And as a passing breeze, I’ll always be around; what is absent one day will return eventually. But how, and when … that’s anyone’s guess.

I may not be a good person, but I’m all I’ve got – depression and all.

You’re Not the Only One (And That’s a Good Thing)

Don’t you think that you need somebody?
Don’t you think that you need someone?
Everybody needs somebody
You’re not the only one

Guns N’ Roses – November Rain

Loneliness – the dreadful, gnawing sense of abandonment and despair that comes from knowing that no one in the world suffers as you do – can be devastating. Worse still, you often feel as though you deserve it, because you’re somehow less than other people – less capable, less valid, less … human.

I used to feel this way a lot. I still do, sometimes, although as I’ve gotten older and weathered the storms of depression I’ve learned that even despair passes with time, and that even the loneliest among us aren’t really alone. It doesn’t change the feeling itself – in the moment, when the black closes in around you, you know beyond any doubt that you are utterly, completely alone.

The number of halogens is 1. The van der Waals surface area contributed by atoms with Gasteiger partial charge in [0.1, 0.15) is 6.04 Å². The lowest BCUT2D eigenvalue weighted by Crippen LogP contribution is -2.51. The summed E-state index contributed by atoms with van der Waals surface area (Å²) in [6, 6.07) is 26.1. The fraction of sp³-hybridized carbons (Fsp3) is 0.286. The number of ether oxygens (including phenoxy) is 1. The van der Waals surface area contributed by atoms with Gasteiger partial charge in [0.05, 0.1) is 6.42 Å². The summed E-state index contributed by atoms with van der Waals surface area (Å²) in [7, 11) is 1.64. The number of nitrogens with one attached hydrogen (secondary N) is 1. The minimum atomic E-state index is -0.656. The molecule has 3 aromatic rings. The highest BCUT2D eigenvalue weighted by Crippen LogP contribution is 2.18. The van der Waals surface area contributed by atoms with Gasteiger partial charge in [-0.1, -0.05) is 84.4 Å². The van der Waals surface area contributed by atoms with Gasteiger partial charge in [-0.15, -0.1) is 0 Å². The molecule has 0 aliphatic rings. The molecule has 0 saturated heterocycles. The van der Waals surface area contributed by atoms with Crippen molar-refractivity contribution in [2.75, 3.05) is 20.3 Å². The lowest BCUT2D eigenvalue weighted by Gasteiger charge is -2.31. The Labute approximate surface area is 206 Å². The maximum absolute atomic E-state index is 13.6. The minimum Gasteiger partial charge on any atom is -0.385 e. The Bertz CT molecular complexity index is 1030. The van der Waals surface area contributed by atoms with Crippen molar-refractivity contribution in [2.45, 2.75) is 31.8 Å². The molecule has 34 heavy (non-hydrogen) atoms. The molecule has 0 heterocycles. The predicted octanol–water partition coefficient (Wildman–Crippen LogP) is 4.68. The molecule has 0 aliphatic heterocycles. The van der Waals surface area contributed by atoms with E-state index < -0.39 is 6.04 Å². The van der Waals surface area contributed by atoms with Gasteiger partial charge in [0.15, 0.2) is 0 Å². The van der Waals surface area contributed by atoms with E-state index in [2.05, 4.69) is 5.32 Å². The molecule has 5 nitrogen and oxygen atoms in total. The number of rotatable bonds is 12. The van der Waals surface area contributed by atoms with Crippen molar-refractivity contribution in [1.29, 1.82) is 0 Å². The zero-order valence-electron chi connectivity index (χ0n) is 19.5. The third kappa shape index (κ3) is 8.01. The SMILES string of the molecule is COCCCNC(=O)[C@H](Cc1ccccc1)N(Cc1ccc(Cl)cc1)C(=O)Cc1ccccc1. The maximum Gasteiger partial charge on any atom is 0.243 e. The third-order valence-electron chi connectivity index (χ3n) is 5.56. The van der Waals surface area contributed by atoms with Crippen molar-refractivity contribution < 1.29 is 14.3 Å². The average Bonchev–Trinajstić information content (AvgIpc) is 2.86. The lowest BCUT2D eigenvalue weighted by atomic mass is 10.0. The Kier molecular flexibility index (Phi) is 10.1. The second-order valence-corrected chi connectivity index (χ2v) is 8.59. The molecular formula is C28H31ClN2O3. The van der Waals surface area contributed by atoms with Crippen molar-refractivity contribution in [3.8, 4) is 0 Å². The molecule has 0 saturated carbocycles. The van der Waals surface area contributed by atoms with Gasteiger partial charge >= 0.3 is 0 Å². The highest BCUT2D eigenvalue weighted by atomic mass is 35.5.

It isn’t true, though. Not really.

Humans, by nature, need companionship. We crave it. We want it with every fiber of our being, and yet … sometimes we reject it. Sometimes, even when a friend comes knocking, we fail to answer the door. When a hand reaches out in the dark, we see it – and turn the other way.

Many of us … struggle with feeling valid. [But] it’s possible to be wrong.

I used to wonder about this. I used to think that loneliness could be a kind of strength, a measure of how deep my depression ran. That, somehow, being alone meant I was validated in my despair, that it was … okay, I guess, to feel so miserable. And I would see overtures from friends and family, and I would actively push them away, driving them off like rats with a stick.

I used to wonder why I was like this. Why on earth did I reject others’ attempts to help me? Why did I want to be alone?